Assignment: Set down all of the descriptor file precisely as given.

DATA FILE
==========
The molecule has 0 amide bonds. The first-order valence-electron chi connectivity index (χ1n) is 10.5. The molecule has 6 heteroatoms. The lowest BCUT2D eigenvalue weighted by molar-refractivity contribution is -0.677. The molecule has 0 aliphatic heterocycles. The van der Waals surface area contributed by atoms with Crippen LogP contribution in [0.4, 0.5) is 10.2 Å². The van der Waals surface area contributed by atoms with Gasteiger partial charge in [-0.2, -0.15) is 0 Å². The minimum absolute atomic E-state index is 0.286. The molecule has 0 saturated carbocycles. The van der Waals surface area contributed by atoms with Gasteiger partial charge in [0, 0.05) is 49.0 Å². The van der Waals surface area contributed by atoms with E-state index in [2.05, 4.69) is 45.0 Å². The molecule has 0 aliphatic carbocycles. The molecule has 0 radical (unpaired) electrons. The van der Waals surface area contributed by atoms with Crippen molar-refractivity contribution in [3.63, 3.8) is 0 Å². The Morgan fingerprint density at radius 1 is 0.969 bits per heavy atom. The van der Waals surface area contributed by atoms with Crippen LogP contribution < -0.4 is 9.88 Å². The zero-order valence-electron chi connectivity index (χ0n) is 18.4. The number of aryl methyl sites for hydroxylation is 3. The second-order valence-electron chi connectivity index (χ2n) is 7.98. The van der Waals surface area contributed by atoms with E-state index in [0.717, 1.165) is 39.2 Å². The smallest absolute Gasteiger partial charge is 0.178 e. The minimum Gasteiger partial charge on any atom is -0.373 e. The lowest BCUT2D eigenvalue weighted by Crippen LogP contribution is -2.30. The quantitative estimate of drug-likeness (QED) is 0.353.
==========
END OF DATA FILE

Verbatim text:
The molecule has 0 amide bonds. The first-order valence-electron chi connectivity index (χ1n) is 10.5. The molecule has 6 heteroatoms. The lowest BCUT2D eigenvalue weighted by molar-refractivity contribution is -0.677. The molecule has 0 aliphatic heterocycles. The van der Waals surface area contributed by atoms with Crippen LogP contribution in [0.4, 0.5) is 10.2 Å². The van der Waals surface area contributed by atoms with Gasteiger partial charge in [-0.2, -0.15) is 0 Å². The minimum absolute atomic E-state index is 0.286. The molecule has 0 saturated carbocycles. The van der Waals surface area contributed by atoms with Gasteiger partial charge in [0, 0.05) is 49.0 Å². The van der Waals surface area contributed by atoms with E-state index in [2.05, 4.69) is 45.0 Å². The molecule has 0 aliphatic carbocycles. The molecule has 0 radical (unpaired) electrons. The van der Waals surface area contributed by atoms with Crippen molar-refractivity contribution in [3.63, 3.8) is 0 Å². The Morgan fingerprint density at radius 1 is 0.969 bits per heavy atom. The van der Waals surface area contributed by atoms with Crippen LogP contribution < -0.4 is 9.88 Å². The zero-order valence-electron chi connectivity index (χ0n) is 18.4. The number of aryl methyl sites for hydroxylation is 3. The second-order valence-electron chi connectivity index (χ2n) is 7.98. The van der Waals surface area contributed by atoms with E-state index in [0.717, 1.165) is 39.2 Å². The smallest absolute Gasteiger partial charge is 0.178 e. The minimum Gasteiger partial charge on any atom is -0.373 e. The lowest BCUT2D eigenvalue weighted by Crippen LogP contribution is -2.30. The quantitative estimate of drug-likeness (QED) is 0.353.